Last week I got an email from someone who works for Millenium House publishers asking for permission to use one of my Gigapan images from Iceland in a new atlas they are doing.

The Earth Platinum Atlast is a big ass book – it measures 6 x 4.5 feet:

Can you imagine the coffee table you need for that thing? Or the book shelves you will have to construct for it? And what other books can you put on the shelf? How do you read it in bed?

All questions that passed through my mind.

Anyhow, they image they asked to use is actually a panoramic GigaPan scene (made of 88 photos) shot on my last day of my Iceland trip in 2008, at Thingvellir, a place at the nexus of earth history (where the earth is forming new material and spreading towards both Europe and North America) and human history where a parliamentary form of government was formed way back in 930.

I was a bit surprised as this one has some noticeable bands (it was so cold I probably forgot or gave up on hitting the buttons to lock exposure). The person who contacted me said it would be used as a page header banner (so not the giant full page image shown above). I doubt I will get a copy since they are only doing 31 printings of the Giant Book.

But when it came time to ftp them an image, I realized that I did not have a single image. The older version of the GigaPan software did not generate one. I eventually got the newer version for $9 and was able to make an image, a 1.3 Gb TIFF. Before I did that, I decided to give Calico 1.4 a try, a Mac OS X desktop software that is a front end for AutoStitch.

Wow, it took about 5 hours to process– and I was glad I clicked the option for a PhotoShop Large Format image, because it ended up at 6Gb (the limit for regular PhotoShop files is 2 Gb). I managed to open it PhotoShop, and save it as a TIFF, which was still 600 Mb.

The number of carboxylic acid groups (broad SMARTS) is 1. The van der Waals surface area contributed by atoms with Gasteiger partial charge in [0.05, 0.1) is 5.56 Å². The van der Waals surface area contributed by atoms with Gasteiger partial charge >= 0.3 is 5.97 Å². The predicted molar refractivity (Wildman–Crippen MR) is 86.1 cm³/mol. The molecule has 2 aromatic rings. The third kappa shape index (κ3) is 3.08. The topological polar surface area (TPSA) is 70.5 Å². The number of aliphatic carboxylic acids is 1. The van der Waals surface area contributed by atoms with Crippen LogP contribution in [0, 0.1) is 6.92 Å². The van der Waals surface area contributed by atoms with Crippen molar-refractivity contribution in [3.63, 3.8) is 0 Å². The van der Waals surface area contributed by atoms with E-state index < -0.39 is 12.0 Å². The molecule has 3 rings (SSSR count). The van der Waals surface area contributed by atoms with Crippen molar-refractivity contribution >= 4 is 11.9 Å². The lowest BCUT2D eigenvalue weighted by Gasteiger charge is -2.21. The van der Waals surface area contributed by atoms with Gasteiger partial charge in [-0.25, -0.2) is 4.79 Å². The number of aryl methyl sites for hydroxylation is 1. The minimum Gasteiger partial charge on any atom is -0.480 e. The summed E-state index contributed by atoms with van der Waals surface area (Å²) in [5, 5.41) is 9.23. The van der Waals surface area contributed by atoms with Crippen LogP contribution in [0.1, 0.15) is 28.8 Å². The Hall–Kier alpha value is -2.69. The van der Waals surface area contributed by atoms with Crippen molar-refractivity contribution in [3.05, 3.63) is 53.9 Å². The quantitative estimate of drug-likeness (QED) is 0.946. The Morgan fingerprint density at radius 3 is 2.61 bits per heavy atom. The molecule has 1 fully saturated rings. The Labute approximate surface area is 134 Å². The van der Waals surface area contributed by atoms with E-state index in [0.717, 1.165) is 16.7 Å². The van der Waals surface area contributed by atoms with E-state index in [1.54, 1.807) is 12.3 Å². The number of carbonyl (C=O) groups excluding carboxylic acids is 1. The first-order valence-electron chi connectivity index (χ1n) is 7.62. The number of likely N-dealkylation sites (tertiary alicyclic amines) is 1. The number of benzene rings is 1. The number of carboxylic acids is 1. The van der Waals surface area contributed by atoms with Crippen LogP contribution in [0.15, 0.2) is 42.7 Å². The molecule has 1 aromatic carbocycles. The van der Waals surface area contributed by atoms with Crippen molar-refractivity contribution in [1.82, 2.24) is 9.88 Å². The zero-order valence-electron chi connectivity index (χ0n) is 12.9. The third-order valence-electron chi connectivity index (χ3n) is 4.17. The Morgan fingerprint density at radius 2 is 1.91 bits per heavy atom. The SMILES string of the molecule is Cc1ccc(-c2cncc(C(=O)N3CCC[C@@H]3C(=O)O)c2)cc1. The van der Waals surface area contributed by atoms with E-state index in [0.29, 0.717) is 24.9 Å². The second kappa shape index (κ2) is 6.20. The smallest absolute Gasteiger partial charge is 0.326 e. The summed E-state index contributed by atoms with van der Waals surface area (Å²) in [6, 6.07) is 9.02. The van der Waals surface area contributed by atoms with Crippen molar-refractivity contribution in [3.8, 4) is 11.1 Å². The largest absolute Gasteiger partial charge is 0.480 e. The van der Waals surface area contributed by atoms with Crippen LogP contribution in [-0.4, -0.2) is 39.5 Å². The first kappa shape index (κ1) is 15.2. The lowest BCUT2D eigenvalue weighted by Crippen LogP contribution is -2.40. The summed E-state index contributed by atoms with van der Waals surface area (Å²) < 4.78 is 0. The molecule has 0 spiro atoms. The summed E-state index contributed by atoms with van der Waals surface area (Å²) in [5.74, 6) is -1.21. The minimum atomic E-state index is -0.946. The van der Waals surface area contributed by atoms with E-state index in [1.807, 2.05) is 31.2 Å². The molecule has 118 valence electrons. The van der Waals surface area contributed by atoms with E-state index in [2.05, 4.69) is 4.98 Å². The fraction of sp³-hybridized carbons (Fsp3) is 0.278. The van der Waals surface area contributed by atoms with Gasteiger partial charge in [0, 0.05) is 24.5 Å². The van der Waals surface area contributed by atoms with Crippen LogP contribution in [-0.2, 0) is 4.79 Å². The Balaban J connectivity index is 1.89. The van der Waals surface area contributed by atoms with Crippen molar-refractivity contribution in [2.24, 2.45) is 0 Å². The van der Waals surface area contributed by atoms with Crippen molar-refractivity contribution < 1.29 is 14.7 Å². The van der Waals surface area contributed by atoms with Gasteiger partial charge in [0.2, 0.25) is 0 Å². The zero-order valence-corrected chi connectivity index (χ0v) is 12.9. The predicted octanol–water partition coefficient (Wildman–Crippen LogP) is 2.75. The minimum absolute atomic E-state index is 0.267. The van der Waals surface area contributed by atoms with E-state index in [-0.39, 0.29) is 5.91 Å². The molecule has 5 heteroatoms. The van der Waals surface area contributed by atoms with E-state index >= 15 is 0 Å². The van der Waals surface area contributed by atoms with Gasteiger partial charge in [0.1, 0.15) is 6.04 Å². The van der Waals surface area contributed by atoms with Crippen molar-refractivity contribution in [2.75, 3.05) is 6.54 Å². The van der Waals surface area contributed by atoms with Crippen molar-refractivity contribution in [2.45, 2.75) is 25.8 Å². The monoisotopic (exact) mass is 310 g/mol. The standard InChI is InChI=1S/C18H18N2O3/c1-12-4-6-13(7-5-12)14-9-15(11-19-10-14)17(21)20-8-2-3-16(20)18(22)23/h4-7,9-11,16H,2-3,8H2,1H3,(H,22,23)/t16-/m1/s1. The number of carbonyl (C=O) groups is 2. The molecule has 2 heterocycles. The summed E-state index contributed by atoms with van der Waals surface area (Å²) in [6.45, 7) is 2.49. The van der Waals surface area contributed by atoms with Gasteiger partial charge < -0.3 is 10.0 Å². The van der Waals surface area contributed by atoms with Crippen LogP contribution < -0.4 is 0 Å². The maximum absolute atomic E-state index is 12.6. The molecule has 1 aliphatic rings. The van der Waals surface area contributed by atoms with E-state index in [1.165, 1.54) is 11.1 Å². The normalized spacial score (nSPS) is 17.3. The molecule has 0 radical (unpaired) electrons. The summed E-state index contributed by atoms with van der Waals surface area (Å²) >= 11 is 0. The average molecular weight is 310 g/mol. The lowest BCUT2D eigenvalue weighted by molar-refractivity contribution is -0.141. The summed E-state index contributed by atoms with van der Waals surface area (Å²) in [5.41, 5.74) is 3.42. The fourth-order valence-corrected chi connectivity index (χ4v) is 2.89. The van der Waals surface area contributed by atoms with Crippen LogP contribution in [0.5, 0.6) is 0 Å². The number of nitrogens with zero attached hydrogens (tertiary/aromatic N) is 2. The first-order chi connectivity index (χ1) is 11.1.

It was definitely a better quality image than what was produced by the Gigapan software. However, it seemed to have a hole in stitching near the sun, so I made a cropped version, below is a comparison:

(click for full size)

But they said they did not mind the banding and wanted the sky, so I sent them a 300Mb version of the Gigapan created one.

I’ll be eager to see if it still makes the cut- this would be the biggest thing my photos have ever been in.

It also got me interested in getting the Gigapan rig out again…

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An early 90s builder of web stuff and blogging Alan Levine barks at on web storytelling (#ds106 #4life), photography, bending WordPress, and serendipity in the infinite internet river. He thinks it's weird to write about himself in the third person. And he is 100% into the Fediverse (or tells himself so) Tooting as


  1. Wow, that’s BIG news. That book is so big it’s almost comedic. The guy should wear those big glasses to bring the whole thing home.

    Imagine if they did send you one? The shipping costs!?

    At least if they do choose your picture, I hope they can take a picture like that one above, but with your page open. Very cool.

  2. That is very cool. Processing that musta drained the little village of Strawberry of all electricity.

    Congratulations! Nice honor.

  3. Hey Alan,
    Congrats on being published ina cool and very big book!
    The vertical bands are due to lens vignetting.
    Most raw developing software have profiles for most popular lenses that correct distortion and vignetting, besides other things.
    With those two corrected, panoramas look perfect.

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